Gum Art Trail
February 4, 2012
Chelsea and I subscribe to several London event blogs to find out what’s going on around town. One of our favorites is The Londonist… and once we read this line about an upcoming event, we knew we had to check it out – “Ben Wilson made his name by applying artistic designs to that most unlikely of canvases, squashed pavement gum.” An artist who’s medium is discarded sidewalk gum?! We’re there.
Ben Wilson is a London-based artist who is doing his part to beautify the neighborhood by creating mini-paintings on found pieces of chewing gum. A small (and I mean SMALL) gallery/studio at Trinity Buoy Wharf was having a photographic show of his work. Also, between the train station and the gallery there is a scavenger hunt-like trail of gum art from Wilson. Chelsea and I bundled up on a freezing Saturday morning and headed out to Trinity Wharf, which is a part of town that we didn’t even know existed. What we found along the way was pretty awesome. Enjoy.
You can read more about Ben Wilson on a BBC feature with a video of him working here.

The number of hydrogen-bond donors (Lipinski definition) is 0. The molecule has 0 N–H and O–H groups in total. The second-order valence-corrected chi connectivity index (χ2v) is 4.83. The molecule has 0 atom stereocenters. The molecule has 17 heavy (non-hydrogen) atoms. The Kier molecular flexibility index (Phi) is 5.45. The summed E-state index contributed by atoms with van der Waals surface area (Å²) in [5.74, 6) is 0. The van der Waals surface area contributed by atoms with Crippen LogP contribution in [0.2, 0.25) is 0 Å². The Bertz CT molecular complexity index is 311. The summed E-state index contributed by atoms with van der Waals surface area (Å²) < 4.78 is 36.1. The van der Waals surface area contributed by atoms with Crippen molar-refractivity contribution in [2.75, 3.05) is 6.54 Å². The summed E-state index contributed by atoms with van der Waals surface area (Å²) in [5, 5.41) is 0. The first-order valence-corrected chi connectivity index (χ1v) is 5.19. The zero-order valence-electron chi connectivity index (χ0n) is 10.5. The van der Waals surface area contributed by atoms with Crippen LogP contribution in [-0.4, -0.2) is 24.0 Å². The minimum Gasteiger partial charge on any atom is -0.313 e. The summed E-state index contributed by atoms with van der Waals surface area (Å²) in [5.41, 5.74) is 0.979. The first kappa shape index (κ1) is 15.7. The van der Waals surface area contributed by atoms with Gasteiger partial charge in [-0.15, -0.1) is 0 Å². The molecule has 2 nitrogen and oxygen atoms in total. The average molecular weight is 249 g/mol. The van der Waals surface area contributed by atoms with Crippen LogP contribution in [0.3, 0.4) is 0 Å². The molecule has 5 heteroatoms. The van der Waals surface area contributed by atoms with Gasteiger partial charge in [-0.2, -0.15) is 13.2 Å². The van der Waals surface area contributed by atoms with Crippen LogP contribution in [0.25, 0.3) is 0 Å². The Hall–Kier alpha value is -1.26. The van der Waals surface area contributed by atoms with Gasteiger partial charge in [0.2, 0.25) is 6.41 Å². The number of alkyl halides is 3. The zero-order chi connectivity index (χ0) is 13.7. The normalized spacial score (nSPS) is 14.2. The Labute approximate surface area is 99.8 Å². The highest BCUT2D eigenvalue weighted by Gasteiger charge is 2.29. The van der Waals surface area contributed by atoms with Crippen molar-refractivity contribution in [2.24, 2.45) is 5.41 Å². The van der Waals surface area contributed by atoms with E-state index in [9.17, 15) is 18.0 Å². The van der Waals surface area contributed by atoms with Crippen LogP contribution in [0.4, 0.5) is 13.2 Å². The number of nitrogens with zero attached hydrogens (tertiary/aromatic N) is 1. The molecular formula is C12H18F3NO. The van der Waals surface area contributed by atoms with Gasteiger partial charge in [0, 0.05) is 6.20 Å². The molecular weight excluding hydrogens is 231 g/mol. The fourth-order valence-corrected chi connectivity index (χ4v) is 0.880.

Our first find! And to give you an idea, this piece is a little bigger than the size of a quarter. We’re headed in the right direction. This is a painting of the building it is next to. Wilson often paints his surroundings. Found this hombre along the path. I told you it was cold, right? That water you’re looking at is frozen solid. Hey… a real life buoy! Cool. This one actually looks exactly like the street ahead of us. How the hell does he do it? This little diner was shipped over all the way from New Jersey. Dingy and old… it’s much cooler on the outside. Welcome to Container City, a community at Trinity Wharf built completely out of shipping containers. These containers have been turned into cool, urban homes. Such a great idea. Lettering on a shipping container. I saw this in the distance and had to check it out. I’m a sucker for sidecars. Love the hand-painted lettering on the gas tank. A giant old wooden rudder turned into a bench. This is something Chelsea’s dad would make. These containers have been turned into mini-music studios for teaching and recording. Crazy Burning Man-like kinetic sculpture with wings. One more Ben Wilson painting outside the gallery door. Gallery/studio owner Garry Hunter was an amazing ambassador for the neighborhood and the artist’s work. Some shots from the show (past work). One more on the way out. The Wharf is full of tiny artist studios and random pieces are scattered throughout. We spent some time exploring the rest of the wharf and found these interesting pieces. This is one of the craziest things we have ever seen. “Longplayer is a one thousand year long musical composition. It began playing at midnight on the 31st of December 1999, and will continue to play without repetition until the last moment of 2999, at which point it will complete its cycle and begin again.” Unfortunately, it had closed for the day… but we are definitely going back to check this out.